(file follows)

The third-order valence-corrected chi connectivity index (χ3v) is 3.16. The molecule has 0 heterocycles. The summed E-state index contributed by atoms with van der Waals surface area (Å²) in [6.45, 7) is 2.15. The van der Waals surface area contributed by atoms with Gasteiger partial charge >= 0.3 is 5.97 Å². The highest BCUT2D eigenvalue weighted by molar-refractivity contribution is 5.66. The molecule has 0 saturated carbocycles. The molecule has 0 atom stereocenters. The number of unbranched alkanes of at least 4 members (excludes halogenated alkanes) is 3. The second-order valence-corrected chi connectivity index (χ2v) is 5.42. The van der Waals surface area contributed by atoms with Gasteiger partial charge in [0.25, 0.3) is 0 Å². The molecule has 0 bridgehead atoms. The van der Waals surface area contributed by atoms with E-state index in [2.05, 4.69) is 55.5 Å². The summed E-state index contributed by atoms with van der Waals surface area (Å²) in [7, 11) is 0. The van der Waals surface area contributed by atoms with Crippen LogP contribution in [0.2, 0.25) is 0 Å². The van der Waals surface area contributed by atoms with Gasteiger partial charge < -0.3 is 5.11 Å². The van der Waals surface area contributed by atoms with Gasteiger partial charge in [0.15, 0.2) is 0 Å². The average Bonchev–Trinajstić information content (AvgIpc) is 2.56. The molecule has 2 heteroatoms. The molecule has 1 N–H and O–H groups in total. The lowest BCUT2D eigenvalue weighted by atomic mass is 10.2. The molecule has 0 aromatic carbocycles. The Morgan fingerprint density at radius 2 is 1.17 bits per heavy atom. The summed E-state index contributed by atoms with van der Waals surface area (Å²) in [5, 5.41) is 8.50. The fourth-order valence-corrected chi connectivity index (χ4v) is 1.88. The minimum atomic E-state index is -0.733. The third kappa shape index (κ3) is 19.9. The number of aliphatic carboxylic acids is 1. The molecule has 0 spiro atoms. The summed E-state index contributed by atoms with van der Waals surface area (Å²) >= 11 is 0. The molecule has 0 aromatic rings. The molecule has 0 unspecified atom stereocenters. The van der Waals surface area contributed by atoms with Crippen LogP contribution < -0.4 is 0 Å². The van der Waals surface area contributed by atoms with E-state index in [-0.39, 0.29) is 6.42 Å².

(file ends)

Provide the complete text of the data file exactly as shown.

The third-order valence-corrected chi connectivity index (χ3v) is 3.16. The molecule has 0 heterocycles. The summed E-state index contributed by atoms with van der Waals surface area (Å²) in [6.45, 7) is 2.15. The van der Waals surface area contributed by atoms with Gasteiger partial charge >= 0.3 is 5.97 Å². The highest BCUT2D eigenvalue weighted by molar-refractivity contribution is 5.66. The molecule has 0 saturated carbocycles. The molecule has 0 atom stereocenters. The number of unbranched alkanes of at least 4 members (excludes halogenated alkanes) is 3. The second-order valence-corrected chi connectivity index (χ2v) is 5.42. The van der Waals surface area contributed by atoms with Gasteiger partial charge in [0.25, 0.3) is 0 Å². The molecule has 0 bridgehead atoms. The van der Waals surface area contributed by atoms with E-state index in [2.05, 4.69) is 55.5 Å². The summed E-state index contributed by atoms with van der Waals surface area (Å²) in [7, 11) is 0. The van der Waals surface area contributed by atoms with Crippen LogP contribution in [0.2, 0.25) is 0 Å². The van der Waals surface area contributed by atoms with Gasteiger partial charge < -0.3 is 5.11 Å². The van der Waals surface area contributed by atoms with Gasteiger partial charge in [0.15, 0.2) is 0 Å². The average Bonchev–Trinajstić information content (AvgIpc) is 2.56. The molecule has 2 heteroatoms. The molecule has 1 N–H and O–H groups in total. The lowest BCUT2D eigenvalue weighted by atomic mass is 10.2. The molecule has 0 aromatic carbocycles. The Morgan fingerprint density at radius 2 is 1.17 bits per heavy atom. The summed E-state index contributed by atoms with van der Waals surface area (Å²) in [5, 5.41) is 8.50. The fourth-order valence-corrected chi connectivity index (χ4v) is 1.88. The minimum atomic E-state index is -0.733. The third kappa shape index (κ3) is 19.9. The number of aliphatic carboxylic acids is 1. The molecule has 0 spiro atoms. The summed E-state index contributed by atoms with van der Waals surface area (Å²) >= 11 is 0. The molecule has 0 aromatic rings. The molecule has 0 unspecified atom stereocenters. The van der Waals surface area contributed by atoms with Crippen LogP contribution < -0.4 is 0 Å². The van der Waals surface area contributed by atoms with E-state index in [-0.39, 0.29) is 6.42 Å².